Hawthorn Jelly

Ingredients:
Berries from the hawthorn tree
Sugar
Water

Method:
Pick enough of the ripe red berries to fill a large pan, about 3-4 lbs. wash thoroughly and remove leaves and twigs, but it does not matter about the little stalks. Allow ½ pint water to each pound of berries, and put on the saucepan lid. Bring to the boil and simmer gently until quite soft, mashing with a wooden spoon to break up all the fruit. Strain through a jelly bag. Measure the juice, and to each pint allow 1 lb sugar. Bring to the boil again, add the sugar and boil until a little sets when tested on a plate about 20-30 minutes. Stirring with a wooden spoon. It is not a very firm jelly.

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Rose Hip Syrup

Rose Hips contain Vitamins E, A and D, and antioxidant flavonoids. Lets not forget the vitamin C content. It is very high indeed..in fact it is one of the richest plant sources of vitamin C. During the Second Wold War Rose Hips were collected by school children organised by the local Women’s Institute. The fact that the recipe calls for the boiling of the Rose hip liquid seems to overlook the fact that the Vitamin C content would have been destroyed by the high temperatures. Perhaps that was not well understood at the time. Never mind, it tasted jolly good!

Collecting Rose Hips
Collecting Rose Hips

 

 

 

 

 

 

 

 

Rosehip Syrup was sold commercially in the UK after the war by a company called Delrosa. English children were paid 3d per lb for rosehips harvested in the autumn to be made into rosehip syrup by the company Delrosa in Wallsend (near Newcastle). For many years after the war, Delrosa brand Rose Hip Syrup was supplied along with Delrosa Orange for babies, through baby clinics throughout the UK. The product appears to have been discontinued here but is still available in America.  This website has a stock and will ship to the UK.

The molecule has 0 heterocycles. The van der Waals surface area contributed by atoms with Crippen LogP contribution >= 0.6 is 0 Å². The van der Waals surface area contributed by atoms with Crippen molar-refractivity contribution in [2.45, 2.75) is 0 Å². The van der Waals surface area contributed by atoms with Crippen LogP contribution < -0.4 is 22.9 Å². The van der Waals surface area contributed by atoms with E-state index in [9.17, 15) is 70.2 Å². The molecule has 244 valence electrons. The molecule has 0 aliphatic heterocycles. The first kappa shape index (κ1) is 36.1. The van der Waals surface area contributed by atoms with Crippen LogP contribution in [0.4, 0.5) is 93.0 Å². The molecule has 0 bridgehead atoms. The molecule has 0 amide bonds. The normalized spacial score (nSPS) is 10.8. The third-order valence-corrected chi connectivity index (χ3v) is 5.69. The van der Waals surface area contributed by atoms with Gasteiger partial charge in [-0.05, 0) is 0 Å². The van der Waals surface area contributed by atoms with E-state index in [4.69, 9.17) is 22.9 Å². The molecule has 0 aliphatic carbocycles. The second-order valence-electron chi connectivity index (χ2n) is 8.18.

Rose Hip
Rose Hip


The directions given by the Ministry of Food during the war for 2 pounds (900gm) of hips.

Boil 3 pints (1.7 litres) of boiling water.
Mince hips in a course mincer (food processor) and put immediately into the boiling water.
Bring to boil and then place aside for 15 minutes.
Pour into a flannel or linen crash jelly bag and allow to drip until the bulk of the liquid has come through.
Return the residue to the saucepan, add 11/2 pints (852ml) of boiling water, stir and allow to stand for 10 minutes.
Pour back into the jelly bag and allow to drip.
To make sure all the sharp hairs are removed put back the first half cupful of liquid and allow to drip through again.

Put the mixed juice into a clean saucepan and boil down until the juice measures about 11/2 pints (852ml), then add 11/4 (560gm) of sugar and boil for a further 5 minutes.
Pour into hot sterile bottles and seal at once.

Hints: If corks are used these should have been boiled for hour just previously and after insertion coated with melted paraffin wax.

It is advisable to use small bottles as the syrup will not keep for more than a week or two once the bottle is opened.

Store in a dark cupboard.

Source: The Hedgerow Harvest, MoF, 1943.